This targeted vaccination strategy, called cocooning, has been recommended for more than a decade, but its uptake has been limited, absent evidence of its field effectiveness, Helen E. Quinn, PhD, from the National Centre for Immunisation Research and Surveillance of Vaccine Preventable Diseases, and the Discipline of Paediatrics and Child Health, University of Sydney, Children’s Hospital at Westmead, Australia, and colleagues write in an article published online September 15 in Pediatrics.
To assess the effectiveness of parental vaccination in preventing pertussis among infants younger than 4 months, the investigators conducted a case-control study focusing specifically on the effect of a government-funded cocoon program during a prolonged pertussis epidemic in New South Wales, Australia, that began in 2008.
The study population included 217 infants with confirmed pertussis who were younger than 4 months of age at onset and were diagnosed between April 1, 2009, and March 31, 2011, and 585 infants matched to cases by date of birth and demographics. Parents were considered immunized for the purposes of this investigation if they received the diphtheria-tetanus-acellular pertussis vaccine (Tdap) at least 4 weeks before the onset of symptoms in their infant.
The proportion of mothers reporting receipt of the Tdap vaccine at any time was similar between cases and matched control patients; however, a significantly lower proportion of cases’ mothers relative to control mothers reported receiving the vaccine at least 4 weeks before infant disease onset (22% vs 32%) or before pregnancy (12% vs 20%), the investigators report. Case fathers were also significantly less likely to be vaccinated at least 4 weeks before disease onset, they note.
Most of the vaccinated case and control parents were immunized in a primary care setting vs the delivery hospital.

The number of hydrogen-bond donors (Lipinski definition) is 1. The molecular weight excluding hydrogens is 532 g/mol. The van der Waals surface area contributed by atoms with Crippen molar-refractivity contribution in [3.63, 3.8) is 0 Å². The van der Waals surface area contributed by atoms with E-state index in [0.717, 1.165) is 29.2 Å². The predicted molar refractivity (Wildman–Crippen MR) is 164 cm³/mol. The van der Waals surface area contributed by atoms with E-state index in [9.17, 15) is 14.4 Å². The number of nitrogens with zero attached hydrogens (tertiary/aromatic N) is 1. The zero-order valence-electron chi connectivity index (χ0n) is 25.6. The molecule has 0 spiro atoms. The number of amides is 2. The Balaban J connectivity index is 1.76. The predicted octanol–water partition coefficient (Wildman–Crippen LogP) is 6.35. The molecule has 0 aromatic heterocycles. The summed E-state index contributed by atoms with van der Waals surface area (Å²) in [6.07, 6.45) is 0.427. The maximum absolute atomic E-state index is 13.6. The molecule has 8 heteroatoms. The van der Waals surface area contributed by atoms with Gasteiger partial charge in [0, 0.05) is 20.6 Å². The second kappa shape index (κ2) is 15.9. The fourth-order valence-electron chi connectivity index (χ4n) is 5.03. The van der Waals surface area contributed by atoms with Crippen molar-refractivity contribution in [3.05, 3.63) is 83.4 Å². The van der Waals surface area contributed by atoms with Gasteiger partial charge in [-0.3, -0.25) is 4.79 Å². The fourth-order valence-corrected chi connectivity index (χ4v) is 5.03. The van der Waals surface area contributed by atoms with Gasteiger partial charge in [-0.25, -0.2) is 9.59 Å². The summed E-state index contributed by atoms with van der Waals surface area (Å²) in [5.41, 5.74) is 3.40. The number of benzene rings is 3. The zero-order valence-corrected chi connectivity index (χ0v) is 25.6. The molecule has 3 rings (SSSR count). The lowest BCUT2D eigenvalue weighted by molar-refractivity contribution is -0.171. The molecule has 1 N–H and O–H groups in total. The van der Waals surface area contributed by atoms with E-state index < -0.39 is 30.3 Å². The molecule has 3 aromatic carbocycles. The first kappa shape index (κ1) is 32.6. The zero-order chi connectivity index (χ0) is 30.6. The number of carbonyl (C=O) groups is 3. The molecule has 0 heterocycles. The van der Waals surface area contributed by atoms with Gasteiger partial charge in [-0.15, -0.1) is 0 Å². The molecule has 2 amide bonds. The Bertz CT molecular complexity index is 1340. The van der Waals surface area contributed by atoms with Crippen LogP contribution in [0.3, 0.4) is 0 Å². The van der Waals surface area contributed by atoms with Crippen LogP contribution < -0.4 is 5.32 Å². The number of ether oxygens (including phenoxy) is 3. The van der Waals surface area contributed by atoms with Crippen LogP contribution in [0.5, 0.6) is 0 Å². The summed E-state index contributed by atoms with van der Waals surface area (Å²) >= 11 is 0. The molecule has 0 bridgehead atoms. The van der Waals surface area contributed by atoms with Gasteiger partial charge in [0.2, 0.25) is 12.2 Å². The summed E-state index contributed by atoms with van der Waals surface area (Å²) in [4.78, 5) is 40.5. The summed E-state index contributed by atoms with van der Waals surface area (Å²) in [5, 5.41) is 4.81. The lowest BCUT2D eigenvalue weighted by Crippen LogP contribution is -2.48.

A “high and similar proportion” of coresident children in case and control households (92% and 93%, respectively) were confirmed by the Australian Childhood Immunisation Register to have had 3 or more doses of pertussis-containing vaccine, the authors note. “Similarly, 83% and 86% of eligible coresiding child contacts among both case and control households were recorded on the [Australian Childhood Immunisation Register] as having received the booster dose scheduled at 4 to 5 years.”
After adjusting for potential confounding variables, the authors estimate that the protective effect of immunizing both parents was 51%, compared with vaccinating neither parent. The estimated independent protective effective of immunizing the mother alone, adjusting for the father’s status, was 48%, whereas the estimated protective effect of immunizing the father alone, adjusting for the mother’s status, was 5%.
The investigators also estimated the protective effect of vaccination any time before pregnancy in mothers and determined that after adjustment, the estimated vaccine effectiveness was 42% for the mother alone. If the father reported receiving the vaccine at least 4 weeks before the index date, the combined protective effect was 51%, the authors report.
Although the investigators were not able to assess the source of infection among cases in this study, “the observed reduction in risk among infants of vaccinated parents indirectly supports the importance of parents, especially mothers, as a source of infection among young infants,” they write. Because immunization status of fathers was highly correlated with that of mothers in this study, “we did not find any evidence of an independent protective effect among immunized fathers.”
The study was not sufficiently powered to address such specific questions as the minimum latency period for the protective effect of postnatal Tdap or the duration of protection for subsequent pregnancies, the authors note. “The presence and duration of any such protection is an important gap in knowledge needed to inform recommendations for programs for preventing infant pertussis.”